Page 6 - IACC Newsletter March-April 2014 Issue 03

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Air travel for the aam aadmi
Fares will drop with competition. There is no reason to fear foreign airlines.
Back in 2005 when India’s first budget airlines were taking wing, this was a common sight at airports: Swarms of local
travellers clicking their way to the first airplane journey of their lives, or thrifty Indian families unpacking home-cooked
food onboard in scenes that one might see on a train journey in India. The early offerings from low cost, no- frills airlines
revolutionized air travel, so much so that if one got lucky online, tickets could even be cheaper than the to and fro airport
taxi fare.
Good times they were, until three years back. Thereafter, high fuel costs, taxes and a general mismanagement of air
routes quickly pushed up fares. To be sure, economic prosperity has boosted air travel in India at a fast clip. Yet, with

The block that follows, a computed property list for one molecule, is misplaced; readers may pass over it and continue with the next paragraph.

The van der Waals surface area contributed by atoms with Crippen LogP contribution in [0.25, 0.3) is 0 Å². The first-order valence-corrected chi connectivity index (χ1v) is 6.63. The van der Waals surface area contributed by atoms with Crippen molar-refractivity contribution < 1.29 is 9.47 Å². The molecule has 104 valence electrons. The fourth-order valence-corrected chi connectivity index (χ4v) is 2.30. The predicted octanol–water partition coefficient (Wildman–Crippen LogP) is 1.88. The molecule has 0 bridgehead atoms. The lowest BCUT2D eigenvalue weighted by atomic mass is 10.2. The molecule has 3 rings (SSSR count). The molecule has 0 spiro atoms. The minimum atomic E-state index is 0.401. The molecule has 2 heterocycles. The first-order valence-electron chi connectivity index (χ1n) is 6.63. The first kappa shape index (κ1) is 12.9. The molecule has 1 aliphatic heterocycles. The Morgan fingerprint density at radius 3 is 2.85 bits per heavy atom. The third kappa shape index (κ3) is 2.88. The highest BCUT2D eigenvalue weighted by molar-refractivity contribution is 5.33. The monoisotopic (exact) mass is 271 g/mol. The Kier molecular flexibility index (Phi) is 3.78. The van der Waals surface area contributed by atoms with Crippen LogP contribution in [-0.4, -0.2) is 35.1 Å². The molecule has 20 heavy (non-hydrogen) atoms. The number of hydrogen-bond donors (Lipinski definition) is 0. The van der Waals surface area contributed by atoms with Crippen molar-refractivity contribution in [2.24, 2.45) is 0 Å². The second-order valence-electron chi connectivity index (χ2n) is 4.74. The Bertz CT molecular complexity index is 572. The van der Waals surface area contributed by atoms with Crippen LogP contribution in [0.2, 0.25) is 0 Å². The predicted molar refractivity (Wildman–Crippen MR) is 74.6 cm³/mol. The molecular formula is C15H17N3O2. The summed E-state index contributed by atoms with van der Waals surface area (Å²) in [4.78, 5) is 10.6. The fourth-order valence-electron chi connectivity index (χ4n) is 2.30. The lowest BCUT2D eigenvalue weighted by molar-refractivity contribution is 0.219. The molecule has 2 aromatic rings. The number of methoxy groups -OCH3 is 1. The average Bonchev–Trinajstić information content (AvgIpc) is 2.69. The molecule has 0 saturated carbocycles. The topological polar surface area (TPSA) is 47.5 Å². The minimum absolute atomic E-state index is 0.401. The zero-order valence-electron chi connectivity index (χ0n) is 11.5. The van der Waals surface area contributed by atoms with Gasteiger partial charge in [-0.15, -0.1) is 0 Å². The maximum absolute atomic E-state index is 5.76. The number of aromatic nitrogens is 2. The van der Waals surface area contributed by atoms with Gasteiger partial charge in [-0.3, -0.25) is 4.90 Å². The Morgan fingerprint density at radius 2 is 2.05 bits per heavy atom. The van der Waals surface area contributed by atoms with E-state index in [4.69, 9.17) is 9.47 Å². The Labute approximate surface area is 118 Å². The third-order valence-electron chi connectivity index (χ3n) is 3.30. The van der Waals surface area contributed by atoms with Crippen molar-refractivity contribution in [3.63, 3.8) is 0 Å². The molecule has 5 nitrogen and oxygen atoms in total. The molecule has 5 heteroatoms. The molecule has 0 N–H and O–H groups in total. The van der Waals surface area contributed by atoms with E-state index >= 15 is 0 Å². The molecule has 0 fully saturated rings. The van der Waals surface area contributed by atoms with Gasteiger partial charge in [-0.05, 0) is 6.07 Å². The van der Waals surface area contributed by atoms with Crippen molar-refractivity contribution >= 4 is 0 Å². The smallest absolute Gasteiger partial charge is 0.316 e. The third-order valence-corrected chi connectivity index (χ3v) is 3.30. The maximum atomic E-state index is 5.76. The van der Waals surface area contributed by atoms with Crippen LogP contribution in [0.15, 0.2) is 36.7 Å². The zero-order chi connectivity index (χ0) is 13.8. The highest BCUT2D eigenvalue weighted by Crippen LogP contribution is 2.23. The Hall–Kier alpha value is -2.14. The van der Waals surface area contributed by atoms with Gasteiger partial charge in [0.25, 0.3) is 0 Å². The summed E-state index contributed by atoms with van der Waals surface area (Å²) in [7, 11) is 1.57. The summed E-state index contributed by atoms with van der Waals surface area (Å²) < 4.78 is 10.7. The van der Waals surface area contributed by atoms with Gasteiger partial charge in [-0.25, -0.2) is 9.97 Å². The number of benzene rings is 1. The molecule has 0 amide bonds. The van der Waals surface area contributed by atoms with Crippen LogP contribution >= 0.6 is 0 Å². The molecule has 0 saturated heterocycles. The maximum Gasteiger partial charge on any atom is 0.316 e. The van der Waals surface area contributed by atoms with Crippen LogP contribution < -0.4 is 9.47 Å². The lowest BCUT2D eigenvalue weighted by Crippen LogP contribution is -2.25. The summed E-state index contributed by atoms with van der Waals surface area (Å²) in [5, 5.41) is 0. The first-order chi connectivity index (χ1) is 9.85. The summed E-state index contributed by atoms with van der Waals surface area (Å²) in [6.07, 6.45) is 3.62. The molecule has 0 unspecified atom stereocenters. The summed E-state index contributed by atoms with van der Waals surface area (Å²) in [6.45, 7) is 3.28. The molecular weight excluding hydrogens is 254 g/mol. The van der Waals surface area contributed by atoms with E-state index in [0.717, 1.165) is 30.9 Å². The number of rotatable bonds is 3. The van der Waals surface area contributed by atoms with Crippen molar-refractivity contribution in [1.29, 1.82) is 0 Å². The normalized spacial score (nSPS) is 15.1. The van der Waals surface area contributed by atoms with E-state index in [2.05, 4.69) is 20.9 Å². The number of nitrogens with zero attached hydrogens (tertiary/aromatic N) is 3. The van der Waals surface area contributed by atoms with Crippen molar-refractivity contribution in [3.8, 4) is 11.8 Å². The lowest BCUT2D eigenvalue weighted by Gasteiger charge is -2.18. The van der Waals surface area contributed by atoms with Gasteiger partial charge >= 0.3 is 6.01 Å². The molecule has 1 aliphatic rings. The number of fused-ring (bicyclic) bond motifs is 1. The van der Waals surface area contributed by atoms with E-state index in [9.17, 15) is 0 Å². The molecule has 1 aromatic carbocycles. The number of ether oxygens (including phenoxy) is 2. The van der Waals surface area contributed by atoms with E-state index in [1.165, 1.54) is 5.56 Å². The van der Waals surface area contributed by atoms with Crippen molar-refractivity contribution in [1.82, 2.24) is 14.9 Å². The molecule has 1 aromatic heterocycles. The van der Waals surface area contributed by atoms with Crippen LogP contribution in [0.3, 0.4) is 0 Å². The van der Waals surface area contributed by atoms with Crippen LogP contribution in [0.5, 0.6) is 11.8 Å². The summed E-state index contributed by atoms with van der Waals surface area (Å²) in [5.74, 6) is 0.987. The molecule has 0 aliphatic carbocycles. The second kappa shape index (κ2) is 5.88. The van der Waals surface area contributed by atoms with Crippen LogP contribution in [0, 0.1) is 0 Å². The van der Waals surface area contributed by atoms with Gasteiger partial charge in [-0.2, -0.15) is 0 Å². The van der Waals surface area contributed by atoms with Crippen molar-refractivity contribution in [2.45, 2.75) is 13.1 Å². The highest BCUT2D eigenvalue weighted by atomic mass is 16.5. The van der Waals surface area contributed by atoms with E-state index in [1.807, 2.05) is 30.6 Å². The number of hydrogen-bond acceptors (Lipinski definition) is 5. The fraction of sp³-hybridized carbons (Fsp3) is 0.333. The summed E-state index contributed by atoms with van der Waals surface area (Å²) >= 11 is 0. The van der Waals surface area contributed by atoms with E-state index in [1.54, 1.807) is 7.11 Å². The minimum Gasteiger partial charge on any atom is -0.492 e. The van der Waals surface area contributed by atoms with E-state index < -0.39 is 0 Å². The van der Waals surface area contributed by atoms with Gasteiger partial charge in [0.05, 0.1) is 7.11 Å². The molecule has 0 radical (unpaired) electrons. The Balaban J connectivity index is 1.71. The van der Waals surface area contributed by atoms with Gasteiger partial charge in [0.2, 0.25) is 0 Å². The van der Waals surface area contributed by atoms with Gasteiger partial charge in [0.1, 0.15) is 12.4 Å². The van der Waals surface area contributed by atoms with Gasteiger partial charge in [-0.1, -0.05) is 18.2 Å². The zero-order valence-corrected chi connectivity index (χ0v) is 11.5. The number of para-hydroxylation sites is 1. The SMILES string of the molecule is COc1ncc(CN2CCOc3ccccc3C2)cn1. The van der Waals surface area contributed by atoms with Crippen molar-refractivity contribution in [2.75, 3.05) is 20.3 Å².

average airline tickets now costing way above erstwhile full- service fares, the budget traveller in India has been priced out
of the skies.
But can this change? Is the Indian airline industry capable of transforming itself from serving a tiny fraction of the 1.2
billion population to becoming the mode of choice for long- distance travel for the entire country? Simply put, can more
train- travelling Indians fly? The answer is yes, and they must because a well- established air transport industry plays a
role in facilitating growth in a nation’s standard of living and economic activity.
Benefits of competition
About a decade and half ago, it cost about Rs. 16 to make a local mobile phone call in India. A liberalized telecom policy
led to fierce competition among mobile operators. Today, India has about 900 million mobile phone connections and the
average tariff has plummeted to half a rupee.
The learning’s from many other sectors are similar, including the automobile and banking industries. When private banks
were allowed in India many cried foul on the grounds of unfair competition. In the end, the Indian consumer has only
benefited, enjoying wider choices and price affordability.
Today, an average one- way plane ticket between New Delhi and Mumbai is priced at about Rs. 6,000, with a flying time
of about two hours. The same distance is covered by train in 16 hours at a third of the cost. Adjusted for per capita
income, the choice of rail travel is rational for an average Indian consumer travelling with a family of four, because the
total savings exceeds the amount of income which could be earned in that time.
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